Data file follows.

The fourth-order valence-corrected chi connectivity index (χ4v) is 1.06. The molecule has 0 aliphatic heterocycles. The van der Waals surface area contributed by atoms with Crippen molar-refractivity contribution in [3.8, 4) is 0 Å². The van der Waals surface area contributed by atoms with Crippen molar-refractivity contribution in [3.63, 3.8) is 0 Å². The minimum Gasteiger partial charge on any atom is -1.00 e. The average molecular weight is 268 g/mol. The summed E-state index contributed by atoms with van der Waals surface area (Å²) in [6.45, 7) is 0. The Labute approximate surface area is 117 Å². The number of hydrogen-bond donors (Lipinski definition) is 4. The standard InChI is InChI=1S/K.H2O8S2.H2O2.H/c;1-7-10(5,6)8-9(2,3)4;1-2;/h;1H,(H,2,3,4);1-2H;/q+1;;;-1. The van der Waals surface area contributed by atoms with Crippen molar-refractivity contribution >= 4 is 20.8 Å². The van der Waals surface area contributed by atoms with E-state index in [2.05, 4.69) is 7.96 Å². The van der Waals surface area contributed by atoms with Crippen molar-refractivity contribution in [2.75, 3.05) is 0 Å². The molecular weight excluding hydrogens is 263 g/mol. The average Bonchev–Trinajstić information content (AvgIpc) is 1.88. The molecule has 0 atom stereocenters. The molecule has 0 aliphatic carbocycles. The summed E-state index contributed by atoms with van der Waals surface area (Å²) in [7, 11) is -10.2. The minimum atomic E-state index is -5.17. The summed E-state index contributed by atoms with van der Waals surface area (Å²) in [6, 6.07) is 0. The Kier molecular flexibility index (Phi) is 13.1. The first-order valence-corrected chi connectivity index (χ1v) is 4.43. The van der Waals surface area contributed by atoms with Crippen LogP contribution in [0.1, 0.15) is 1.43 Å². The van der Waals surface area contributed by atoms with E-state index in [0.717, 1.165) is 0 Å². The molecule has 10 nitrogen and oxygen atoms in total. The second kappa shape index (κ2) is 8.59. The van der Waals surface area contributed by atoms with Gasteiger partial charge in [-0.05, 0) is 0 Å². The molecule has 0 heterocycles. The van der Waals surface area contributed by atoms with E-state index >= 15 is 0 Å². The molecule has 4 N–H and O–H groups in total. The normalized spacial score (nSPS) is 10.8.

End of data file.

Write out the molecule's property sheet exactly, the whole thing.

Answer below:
The fourth-order valence-corrected chi connectivity index (χ4v) is 1.06. The molecule has 0 aliphatic heterocycles. The van der Waals surface area contributed by atoms with Crippen molar-refractivity contribution in [3.8, 4) is 0 Å². The van der Waals surface area contributed by atoms with Crippen molar-refractivity contribution in [3.63, 3.8) is 0 Å². The minimum Gasteiger partial charge on any atom is -1.00 e. The average molecular weight is 268 g/mol. The summed E-state index contributed by atoms with van der Waals surface area (Å²) in [6.45, 7) is 0. The Labute approximate surface area is 117 Å². The number of hydrogen-bond donors (Lipinski definition) is 4. The standard InChI is InChI=1S/K.H2O8S2.H2O2.H/c;1-7-10(5,6)8-9(2,3)4;1-2;/h;1H,(H,2,3,4);1-2H;/q+1;;;-1. The van der Waals surface area contributed by atoms with Crippen molar-refractivity contribution >= 4 is 20.8 Å². The van der Waals surface area contributed by atoms with E-state index in [2.05, 4.69) is 7.96 Å². The van der Waals surface area contributed by atoms with Crippen molar-refractivity contribution in [2.75, 3.05) is 0 Å². The molecular weight excluding hydrogens is 263 g/mol. The average Bonchev–Trinajstić information content (AvgIpc) is 1.88. The molecule has 0 atom stereocenters. The molecule has 0 aliphatic carbocycles. The summed E-state index contributed by atoms with van der Waals surface area (Å²) in [7, 11) is -10.2. The minimum atomic E-state index is -5.17. The summed E-state index contributed by atoms with van der Waals surface area (Å²) in [6, 6.07) is 0. The Kier molecular flexibility index (Phi) is 13.1. The first-order valence-corrected chi connectivity index (χ1v) is 4.43. The van der Waals surface area contributed by atoms with Crippen LogP contribution in [0.1, 0.15) is 1.43 Å². The van der Waals surface area contributed by atoms with E-state index in [0.717, 1.165) is 0 Å². The molecule has 10 nitrogen and oxygen atoms in total. The second kappa shape index (κ2) is 8.59. The van der Waals surface area contributed by atoms with Gasteiger partial charge in [-0.05, 0) is 0 Å². The molecule has 0 heterocycles. The van der Waals surface area contributed by atoms with E-state index >= 15 is 0 Å². The molecule has 4 N–H and O–H groups in total. The normalized spacial score (nSPS) is 10.8.